Just over a year after heart transplant surgery

New heart brings new way of life to Ucluelet local

“I feel like a kid. I feel like I’m getting to experience all these new things."

NORA O’MALLEY

nora.omalley@westerlynews.ca

 

Prior to undergoing a heart transplant on August 31, 2015, Sharon Sanford couldn’t even walk around her block; let alone hike the Wild Pacific Trail.

Now, dozens of scars and a wondrous year later, the Ucluelet local says the trail is her favourite place to be. Her new heart is strong, and when she walks the trail with her friends or her husband, it keeps a steady pace.

“I feel like a kid. I feel like I’m getting to experience all these new things,” she said.

“Sometimes people look at me and wonder, What are you so excited about? Everybody just takes so many things for granted.”

Leading up to the transplant, Sanford spent a lifetime battling a heart condition called dilated cardiomyopathy. The disease caused her heart to enlarged to such a point where it couldn’t pump blood anymore.

In 1996, she had her first heart attack, which required her to have a cardioverter defibrillator implanted into her chest. She was only 23 at the time.

Then, last summer, her condition plummeted, bumping her to the top of the transplant list.  As luck would have it, a heart became available almost immediately.

She travelled with her husband Martin to St. Paul’s Hospital in Vancouver for the surgery.

Martin recalls the doctors telling them that the heart transplant would be a new way of life.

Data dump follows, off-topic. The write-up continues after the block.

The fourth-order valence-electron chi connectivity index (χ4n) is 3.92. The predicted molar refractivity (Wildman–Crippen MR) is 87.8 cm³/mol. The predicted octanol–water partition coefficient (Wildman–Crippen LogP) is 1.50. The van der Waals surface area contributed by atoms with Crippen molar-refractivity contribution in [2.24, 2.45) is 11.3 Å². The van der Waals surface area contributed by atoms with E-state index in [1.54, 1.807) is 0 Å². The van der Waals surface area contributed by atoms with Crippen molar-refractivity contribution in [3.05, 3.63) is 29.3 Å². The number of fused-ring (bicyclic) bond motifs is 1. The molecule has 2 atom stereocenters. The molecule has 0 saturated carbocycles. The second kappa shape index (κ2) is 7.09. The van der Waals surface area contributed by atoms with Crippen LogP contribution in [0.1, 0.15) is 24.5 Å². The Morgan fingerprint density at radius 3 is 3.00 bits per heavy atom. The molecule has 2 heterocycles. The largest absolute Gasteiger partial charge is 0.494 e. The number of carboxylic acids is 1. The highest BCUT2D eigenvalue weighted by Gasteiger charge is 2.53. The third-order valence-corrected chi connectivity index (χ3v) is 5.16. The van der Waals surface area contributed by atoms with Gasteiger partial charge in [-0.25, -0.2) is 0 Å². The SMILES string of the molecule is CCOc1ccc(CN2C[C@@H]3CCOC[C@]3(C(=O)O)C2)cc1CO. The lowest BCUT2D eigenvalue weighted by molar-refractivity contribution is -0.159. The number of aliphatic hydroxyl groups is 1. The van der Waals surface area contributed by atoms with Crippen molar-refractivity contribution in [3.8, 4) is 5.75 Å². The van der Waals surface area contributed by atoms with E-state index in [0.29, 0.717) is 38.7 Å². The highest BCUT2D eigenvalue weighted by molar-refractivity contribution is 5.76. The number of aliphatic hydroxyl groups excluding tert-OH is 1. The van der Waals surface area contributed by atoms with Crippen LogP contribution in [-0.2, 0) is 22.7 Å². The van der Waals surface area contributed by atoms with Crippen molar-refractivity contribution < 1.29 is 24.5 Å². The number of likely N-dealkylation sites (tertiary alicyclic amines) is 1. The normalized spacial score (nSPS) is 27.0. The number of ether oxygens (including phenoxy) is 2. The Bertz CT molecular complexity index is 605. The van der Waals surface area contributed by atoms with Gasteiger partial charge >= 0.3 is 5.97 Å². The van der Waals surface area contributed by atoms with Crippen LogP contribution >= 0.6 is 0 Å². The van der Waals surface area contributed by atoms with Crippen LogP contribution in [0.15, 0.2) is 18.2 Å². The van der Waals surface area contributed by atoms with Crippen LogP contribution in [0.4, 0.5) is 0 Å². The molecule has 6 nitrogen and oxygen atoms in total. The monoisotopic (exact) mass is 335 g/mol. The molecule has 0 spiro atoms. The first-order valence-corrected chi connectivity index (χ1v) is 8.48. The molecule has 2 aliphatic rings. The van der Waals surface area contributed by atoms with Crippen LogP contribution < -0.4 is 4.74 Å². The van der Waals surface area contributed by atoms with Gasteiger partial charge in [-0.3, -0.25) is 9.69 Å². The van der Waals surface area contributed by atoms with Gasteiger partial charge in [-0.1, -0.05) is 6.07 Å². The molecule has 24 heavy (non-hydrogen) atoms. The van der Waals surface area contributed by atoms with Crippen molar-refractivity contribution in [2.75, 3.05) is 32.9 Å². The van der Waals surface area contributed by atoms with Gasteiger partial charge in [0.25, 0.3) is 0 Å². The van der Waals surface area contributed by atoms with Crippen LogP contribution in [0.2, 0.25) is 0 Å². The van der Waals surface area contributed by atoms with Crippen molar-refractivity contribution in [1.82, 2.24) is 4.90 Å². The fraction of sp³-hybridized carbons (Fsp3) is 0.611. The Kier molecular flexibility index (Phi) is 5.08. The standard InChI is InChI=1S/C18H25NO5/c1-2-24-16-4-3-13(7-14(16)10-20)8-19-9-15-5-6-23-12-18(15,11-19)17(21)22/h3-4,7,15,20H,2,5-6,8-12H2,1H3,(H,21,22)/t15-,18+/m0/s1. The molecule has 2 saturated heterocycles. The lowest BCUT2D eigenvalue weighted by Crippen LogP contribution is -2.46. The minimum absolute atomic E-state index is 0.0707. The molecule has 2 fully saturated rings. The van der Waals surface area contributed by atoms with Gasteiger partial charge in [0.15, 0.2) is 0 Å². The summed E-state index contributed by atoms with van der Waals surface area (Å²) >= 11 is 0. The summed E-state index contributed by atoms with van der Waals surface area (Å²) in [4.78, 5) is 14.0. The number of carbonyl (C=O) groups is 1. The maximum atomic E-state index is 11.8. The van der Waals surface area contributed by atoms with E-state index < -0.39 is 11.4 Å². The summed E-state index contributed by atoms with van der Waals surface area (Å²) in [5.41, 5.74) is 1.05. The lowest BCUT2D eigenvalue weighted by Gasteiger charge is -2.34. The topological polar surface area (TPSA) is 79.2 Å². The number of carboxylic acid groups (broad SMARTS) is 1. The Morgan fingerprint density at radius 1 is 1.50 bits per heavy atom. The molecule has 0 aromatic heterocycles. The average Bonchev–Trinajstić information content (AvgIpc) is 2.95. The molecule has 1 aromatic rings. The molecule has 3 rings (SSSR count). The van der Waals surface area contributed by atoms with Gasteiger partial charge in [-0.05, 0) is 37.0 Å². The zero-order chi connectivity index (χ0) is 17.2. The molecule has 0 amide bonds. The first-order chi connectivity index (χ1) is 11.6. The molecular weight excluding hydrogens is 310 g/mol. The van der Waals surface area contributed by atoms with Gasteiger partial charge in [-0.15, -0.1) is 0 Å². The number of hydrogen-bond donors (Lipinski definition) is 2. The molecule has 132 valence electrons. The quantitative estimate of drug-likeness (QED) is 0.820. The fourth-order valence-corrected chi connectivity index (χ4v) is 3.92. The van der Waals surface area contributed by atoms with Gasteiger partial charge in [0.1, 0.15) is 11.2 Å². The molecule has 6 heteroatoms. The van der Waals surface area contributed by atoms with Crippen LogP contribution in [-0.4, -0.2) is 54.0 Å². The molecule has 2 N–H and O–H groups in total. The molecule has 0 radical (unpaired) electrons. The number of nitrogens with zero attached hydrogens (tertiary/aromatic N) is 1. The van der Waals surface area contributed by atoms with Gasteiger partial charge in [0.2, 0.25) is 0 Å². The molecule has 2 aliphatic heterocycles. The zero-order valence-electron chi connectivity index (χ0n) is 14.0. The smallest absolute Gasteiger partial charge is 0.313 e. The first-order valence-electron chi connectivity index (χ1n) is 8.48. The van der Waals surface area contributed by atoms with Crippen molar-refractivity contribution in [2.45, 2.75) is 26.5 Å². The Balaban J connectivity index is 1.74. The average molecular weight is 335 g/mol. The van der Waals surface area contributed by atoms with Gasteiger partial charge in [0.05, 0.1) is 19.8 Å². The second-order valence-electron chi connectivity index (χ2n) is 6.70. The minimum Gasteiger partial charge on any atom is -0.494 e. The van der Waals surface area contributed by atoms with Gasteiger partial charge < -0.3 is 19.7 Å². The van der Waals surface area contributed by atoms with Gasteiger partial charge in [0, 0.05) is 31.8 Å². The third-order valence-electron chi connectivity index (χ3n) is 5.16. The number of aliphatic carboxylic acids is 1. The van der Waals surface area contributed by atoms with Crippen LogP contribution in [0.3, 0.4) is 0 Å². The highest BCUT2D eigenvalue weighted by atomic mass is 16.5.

“I knew what she couldn’t do that everyone else could do for years now,” he said.

“I’ve seen it. I knew it was going to be big…I didn’t know it [the surgery] was going to go so smoothly. I didn’t really picture it a success a year ago.”

By October, only a short month after the procedure, Sanford received approval from doctors for her healthy heart class.

The rest, as they say, is history.

“Now I can get up and go, go, go,” Sanford said.

Her transplant has given her the freedom to do all sorts of physical activities she was never able to do before.

She’s hiking, mushroom picking, practicing yoga, training with Kara McAvoy from BBK and she’s slowing crossing off items from an Adventure List she dreamt up post transplant.

“I went whale watching with Subtidal Adventures. It was fantastic. I’d never been able to go before. Even the whole zodiac ride would have been impossible because I wouldn’t have been strong enough to cope with the whole trip,” she said.

Louis Rouleau from West Coast Wild Adventures arranged to take her on the zipline course.

“We had talked to each other at Ukee Days,” Rouleau told the Westerly News.

“That’s the first time I had seen her after her transplant. She had told me ziplining was on her bucket list of things to do so I said, ‘Yeah let’s do it.’”

Her new heart can withstand exhilarating activities like ziplining, but it takes longer than normal for it to calm down afterwards.

“Her heart could start racing 15-minutes or even 20-minutes after the excitement. The nerves that used to be attached to her old heart, when they put the new heart in they don’t necessarily grow back,” Martin explained. “Those are the nerves that control when your heart races because of fear or adrenaline.”

Sanford wants to hike Mt. Ozzard, walk to the blowhole and hike to the bomber plane. She’s ultimately working towards building up enough strength to conquer the Alexander Murray Trail in her hometown of King’s Point, Newfoundland next summer. The trail is a moderate 9-km with 2,200 stairs, going up and down. Visitors come from all over the world to hike it, but you can bet the boat that Sanford will be the only one taking it on with a new heart.

 

 

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